The link_section attribute specifies the section of the object file that a function or static's content will be placed into. It uses the MetaNameValueStr syntax to specify the section name.

fn main() {
#[link_section = ".example_section"]
pub static VAR1: u32 = 1;

The export_name attribute

The export_name attribute specifies the name of the symbol that will be exported on a function or static. It uses the MetaNameValueStr syntax to specify the symbol name.

fn main() {
#[export_name = "exported_symbol_name"]
pub fn name_in_rust() { }

The Rust runtime

This section documents features that define some aspects of the Rust runtime.

The panic_handler attribute

The panic_handler attribute can only be applied to a function with signature fn(&PanicInfo) -> !. The function marked with this attribute defines the behavior of panics. The PanicInfo struct contains information about the location of the panic. There must be a single panic_handler function in the dependency graph of a binary, dylib or cdylib crate.

Below is shown a panic_handler function that logs the panic message and then halts the thread.


use core::fmt::{self, Write};
use core::panic::PanicInfo;

struct Sink {
    // ..
   _0: (),

impl Sink {
    fn new() -> Sink { Sink { _0: () }}

impl fmt::Write for Sink {
    fn write_str(&mut self, _: &str) -> fmt::Result { Ok(()) }

fn panic(info: &PanicInfo) -> ! {
    let mut sink = Sink::new();

    // logs "panicked at '$reason', src/" to some `sink`
    let _ = writeln!(sink, "{}", info);

    loop {}

Standard behavior

The standard library provides an implementation of panic_handler that defaults to unwinding the stack but that can be changed to abort the process. The standard library's panic behavior can be modified at runtime with the set_hook function.

The global_allocator attribute

The global_allocator attribute is used on a static item implementing the GlobalAlloc trait to set the global allocator.

The windows_subsystem attribute

The windows_subsystem attribute may be applied at the crate level to set the subsystem when linking on a Windows target. It uses the MetaNameValueStr syntax to specify the subsystem with a value of either console or windows. This attribute is ignored on non-Windows targets, and for non-bin crate types.

The "console" subsystem is the default. If a console process is run from an existing console then it will be attached to that console, otherwise a new console window will be created.

The "windows" subsystem is commonly used by GUI applications that do not want to display a console window on startup. It will run detached from any existing console.

#![windows_subsystem = "windows"]
fn main() {


Appendix: Macro Follow-Set Ambiguity Formal Specification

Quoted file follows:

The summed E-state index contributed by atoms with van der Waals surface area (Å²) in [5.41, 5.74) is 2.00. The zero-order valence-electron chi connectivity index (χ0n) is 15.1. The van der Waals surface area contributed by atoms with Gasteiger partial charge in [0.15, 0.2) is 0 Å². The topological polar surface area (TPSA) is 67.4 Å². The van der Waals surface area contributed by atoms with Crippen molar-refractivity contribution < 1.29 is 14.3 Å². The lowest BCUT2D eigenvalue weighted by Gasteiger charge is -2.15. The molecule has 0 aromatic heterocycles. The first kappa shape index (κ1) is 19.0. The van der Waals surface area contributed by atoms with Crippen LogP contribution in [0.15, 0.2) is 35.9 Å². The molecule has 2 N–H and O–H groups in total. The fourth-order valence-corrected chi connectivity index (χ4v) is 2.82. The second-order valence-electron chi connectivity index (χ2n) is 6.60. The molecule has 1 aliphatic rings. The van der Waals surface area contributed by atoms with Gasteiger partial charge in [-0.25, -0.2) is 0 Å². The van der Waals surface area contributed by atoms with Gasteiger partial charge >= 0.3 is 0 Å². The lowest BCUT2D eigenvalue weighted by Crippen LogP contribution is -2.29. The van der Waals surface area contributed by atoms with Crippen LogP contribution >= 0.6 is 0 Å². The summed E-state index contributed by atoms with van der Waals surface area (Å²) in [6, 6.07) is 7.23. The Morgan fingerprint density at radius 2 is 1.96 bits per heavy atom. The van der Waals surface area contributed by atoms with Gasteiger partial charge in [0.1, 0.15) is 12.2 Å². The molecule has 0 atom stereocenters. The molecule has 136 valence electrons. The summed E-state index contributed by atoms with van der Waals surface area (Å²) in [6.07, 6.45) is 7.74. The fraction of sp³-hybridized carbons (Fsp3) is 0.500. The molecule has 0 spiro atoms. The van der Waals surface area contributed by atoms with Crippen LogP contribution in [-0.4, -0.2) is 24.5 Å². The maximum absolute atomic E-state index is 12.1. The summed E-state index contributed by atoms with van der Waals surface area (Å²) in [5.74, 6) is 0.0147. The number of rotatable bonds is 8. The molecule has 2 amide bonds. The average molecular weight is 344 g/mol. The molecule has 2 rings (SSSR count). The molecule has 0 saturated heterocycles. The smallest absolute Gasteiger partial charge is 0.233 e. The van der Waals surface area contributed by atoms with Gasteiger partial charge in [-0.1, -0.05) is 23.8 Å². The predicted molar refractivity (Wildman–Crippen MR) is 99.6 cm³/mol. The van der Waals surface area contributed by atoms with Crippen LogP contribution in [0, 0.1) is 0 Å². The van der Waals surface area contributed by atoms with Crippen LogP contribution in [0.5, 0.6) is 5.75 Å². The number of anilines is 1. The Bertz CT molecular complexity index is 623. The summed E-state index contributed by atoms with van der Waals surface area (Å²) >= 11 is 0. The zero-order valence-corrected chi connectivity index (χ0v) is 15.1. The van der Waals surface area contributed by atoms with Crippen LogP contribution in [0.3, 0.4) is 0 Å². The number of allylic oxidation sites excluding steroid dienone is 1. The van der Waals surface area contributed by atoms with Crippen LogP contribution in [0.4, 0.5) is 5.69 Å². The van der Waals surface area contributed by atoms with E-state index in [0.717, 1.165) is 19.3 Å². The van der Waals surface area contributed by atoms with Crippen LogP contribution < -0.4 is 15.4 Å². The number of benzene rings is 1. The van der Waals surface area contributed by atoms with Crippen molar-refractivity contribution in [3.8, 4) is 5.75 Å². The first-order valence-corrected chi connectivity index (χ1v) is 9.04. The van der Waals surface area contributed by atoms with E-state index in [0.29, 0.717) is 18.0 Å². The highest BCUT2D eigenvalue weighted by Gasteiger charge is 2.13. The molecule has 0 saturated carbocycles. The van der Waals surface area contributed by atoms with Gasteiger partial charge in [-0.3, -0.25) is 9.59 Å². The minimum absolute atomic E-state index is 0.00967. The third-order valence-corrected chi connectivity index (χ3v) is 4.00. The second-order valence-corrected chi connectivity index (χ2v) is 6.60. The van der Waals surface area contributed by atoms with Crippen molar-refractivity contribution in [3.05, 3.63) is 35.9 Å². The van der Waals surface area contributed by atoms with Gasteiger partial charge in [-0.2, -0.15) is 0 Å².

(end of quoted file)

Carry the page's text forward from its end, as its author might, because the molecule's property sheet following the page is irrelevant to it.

This page documents the formal specification of the follow rules for Macros By Example. They were originally specified in RFC 550, from which the bulk of this text is copied, and expanded upon in subsequent RFCs.

Definitions & Conventions

  • macro: anything invokable as foo!(...) in source code.
  • MBE: macro-by-example, a macro defined by macro_rules.
  • matcher: the left-hand-side of a rule in a macro_rules invocation, or a subportion thereof.
  • macro parser: the bit of code in the Rust parser that will parse the input using a grammar derived from all of the matchers.
  • fragment: The class of Rust syntax that a given matcher will accept (or "match").
  • repetition : a fragment that follows a regular repeating pattern
  • NT: non-terminal, the various "meta-variables" or repetition matchers that can appear in a matcher, specified in MBE syntax with a leading $ character.
  • simple NT: a "meta-variable" non-terminal (further discussion below).
  • complex NT: a repetition matching non-terminal, specified via repetition operators (*, +, ?).
  • token: an atomic element of a matcher; i.e. identifiers, operators, open/close delimiters, and simple NT's.
  • token tree: a tree structure formed from tokens (the leaves), complex NT's, and finite sequences of token trees.
  • delimiter token: a token that is meant to divide the end of one fragment and the start of the next fragment.
  • separator token: an optional delimiter token in an complex NT that separates each pair of elements in the matched repetition.
  • separated complex NT: a complex NT that has its own separator token.
  • delimited sequence: a sequence of token trees with appropriate open- and close-delimiters at the start and end of the sequence.
  • empty fragment: The class of invisible Rust syntax that separates tokens, i.e. whitespace, or (in some lexical contexts), the empty token sequence.
  • fragment specifier: The identifier in a simple NT that specifies which fragment the NT accepts.
  • language: a context-free language.


fn main() {
macro_rules! i_am_an_mbe {
    (start $foo:expr $($i:ident),* end) => ($foo)

(start $foo:expr $($i:ident),* end) is a matcher. The whole matcher is a delimited sequence (with open- and close-delimiters ( and )), and $foo and $i are simple NT's with expr and ident as their respective fragment specifiers.

$(i:ident),* is also an NT; it is a complex NT that matches a comma-separated repetition of identifiers. The , is the separator token for the complex NT; it occurs in between each pair of elements (if any) of the matched fragment.

Another example of a complex NT is $(hi $e:expr ;)+, which matches any fragment of the form hi <expr>; hi <expr>; ... where hi <expr>; occurs at least once. Note that this complex NT does not have a dedicated separator token.

(Note that Rust's parser ensures that delimited sequences always occur with proper nesting of token tree structure and correct matching of open- and close-delimiters.)